In its continuing efforts to assist college parent programs, College Parents of America recently conducted a survey of parent programs on campuses around the country to identify the most significant challenges they are facing. The survey also requested college and university administrators to share any perceived trends among their parent constituency that may impact future directions for parent programs.

Parent outreach programs at colleges and universities can be very helpful in keeping parents informed on individual institutional policies, practices and issues, as well as provide assistance if any problems may arise. Each institution’s parent program can be very different in its level of activities, services and in the opportunity for parents to get involved. Each program’s structure also can vary, but generally will consist of a parent office, association, council, board or individual staff coordinator under the direction of the student affairs/life office, development/funding office, alumni relations or parent association.

College Parents of America regularly works with college parent program administrators in serving as a resource for information and other support. For example, during parent orientations and weekends this summer and fall, colleges and universities across the country are briefing and providing College Parents of America materials to tens of thousands of parents to assist them in talking and instructing their students about proper money management and related skills.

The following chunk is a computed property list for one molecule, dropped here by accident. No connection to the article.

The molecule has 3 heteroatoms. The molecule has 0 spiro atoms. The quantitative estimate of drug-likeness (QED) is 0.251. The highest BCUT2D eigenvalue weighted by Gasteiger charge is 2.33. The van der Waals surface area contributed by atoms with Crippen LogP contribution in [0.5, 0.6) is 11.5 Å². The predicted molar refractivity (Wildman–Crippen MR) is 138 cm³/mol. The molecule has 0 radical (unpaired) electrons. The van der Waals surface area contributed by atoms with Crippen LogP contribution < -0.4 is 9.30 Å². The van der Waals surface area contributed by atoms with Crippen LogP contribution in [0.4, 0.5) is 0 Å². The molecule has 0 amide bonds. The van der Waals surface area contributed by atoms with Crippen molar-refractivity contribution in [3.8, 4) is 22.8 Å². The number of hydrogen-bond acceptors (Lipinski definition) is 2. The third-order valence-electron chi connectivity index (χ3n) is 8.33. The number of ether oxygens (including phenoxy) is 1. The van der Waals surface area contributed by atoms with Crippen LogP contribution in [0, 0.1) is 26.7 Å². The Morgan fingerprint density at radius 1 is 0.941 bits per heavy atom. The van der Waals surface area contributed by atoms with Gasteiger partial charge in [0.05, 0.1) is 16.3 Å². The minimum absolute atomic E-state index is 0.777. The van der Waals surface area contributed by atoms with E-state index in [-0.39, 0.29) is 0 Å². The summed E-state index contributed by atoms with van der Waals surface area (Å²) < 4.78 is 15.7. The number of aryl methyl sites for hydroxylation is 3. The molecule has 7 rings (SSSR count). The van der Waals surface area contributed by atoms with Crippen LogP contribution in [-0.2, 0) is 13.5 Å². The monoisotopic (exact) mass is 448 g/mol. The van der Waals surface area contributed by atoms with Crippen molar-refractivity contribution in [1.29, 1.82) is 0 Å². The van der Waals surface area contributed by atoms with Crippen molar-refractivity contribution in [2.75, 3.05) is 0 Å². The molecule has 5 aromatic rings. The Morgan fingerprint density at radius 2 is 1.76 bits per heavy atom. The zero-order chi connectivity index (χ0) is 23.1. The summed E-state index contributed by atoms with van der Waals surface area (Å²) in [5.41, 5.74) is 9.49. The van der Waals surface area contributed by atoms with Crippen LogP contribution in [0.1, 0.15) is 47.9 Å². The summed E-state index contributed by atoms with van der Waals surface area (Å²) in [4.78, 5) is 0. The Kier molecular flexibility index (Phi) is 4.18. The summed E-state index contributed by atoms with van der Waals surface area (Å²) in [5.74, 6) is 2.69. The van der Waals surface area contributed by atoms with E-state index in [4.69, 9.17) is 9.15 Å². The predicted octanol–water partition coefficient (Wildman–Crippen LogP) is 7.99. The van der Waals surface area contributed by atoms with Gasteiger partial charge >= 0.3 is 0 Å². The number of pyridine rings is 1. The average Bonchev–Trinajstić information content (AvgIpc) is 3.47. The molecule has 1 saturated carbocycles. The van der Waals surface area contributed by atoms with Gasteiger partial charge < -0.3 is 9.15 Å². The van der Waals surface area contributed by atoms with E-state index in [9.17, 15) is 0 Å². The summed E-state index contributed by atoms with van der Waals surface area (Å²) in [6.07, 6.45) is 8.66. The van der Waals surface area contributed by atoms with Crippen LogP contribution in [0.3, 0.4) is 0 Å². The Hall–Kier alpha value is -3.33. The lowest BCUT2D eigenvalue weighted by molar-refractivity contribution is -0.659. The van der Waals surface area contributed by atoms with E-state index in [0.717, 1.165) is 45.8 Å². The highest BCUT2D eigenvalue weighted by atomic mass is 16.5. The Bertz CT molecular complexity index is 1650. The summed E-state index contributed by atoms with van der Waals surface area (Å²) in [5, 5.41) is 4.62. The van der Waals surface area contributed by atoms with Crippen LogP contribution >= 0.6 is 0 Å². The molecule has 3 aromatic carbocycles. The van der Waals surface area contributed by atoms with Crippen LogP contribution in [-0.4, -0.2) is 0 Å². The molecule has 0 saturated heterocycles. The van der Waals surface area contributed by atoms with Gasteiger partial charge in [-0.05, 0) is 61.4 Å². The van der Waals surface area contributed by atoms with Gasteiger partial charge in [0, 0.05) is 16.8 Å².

The College Parents of America survey is intended to further assist college parent programs in identifying and responding to the current and future needs of their constituents. Responses to the College Parents of America survey indicated the most significant challenges to individual campus parent programs include:

  • Identifying and meeting parents’ needs, and being perceived as meeting parent needs;
  • Lack of funding, staffing and resources;
  • Alcohol abuse issues and effectively involving parents in education and intervention strategies;
  • The need for more comprehensive interdepartmental authorization for parent programming, conflicting interests and the apathy of professors and academic administrators; and
  • FERPA amendment policy issues including the apathy of parents on the issue of alcohol.

Additional challenges most often cited by those administrators surveyed included the need for more parent involvement in parent orientation sessions; the increased cost of higher education and indebtedness; employment placement after graduation; safety on campus; the growing sense of entitlement among parents and technology differences among parents in regard to accessibility.

The most common new trends in the needs of parents, as identified by the surveyed administrators, include increased parent interest in:

  • Campus fire and other safety issues;
  • Customer service, getting information faster and the perceived return on the parents investment;
  • Alcohol abuse issues;
  • Increased cost of higher education and indebtedness; and
  • Career outcome after degree.

While they did not make the top five list of trends, administrators identified additional trends among their parent constituencies, including increased parent involvement in their students higher education; concern over meningitis and other health issues; interest in expanded student disability accommodations, continued development in their students character and making sure their students graduated in four years.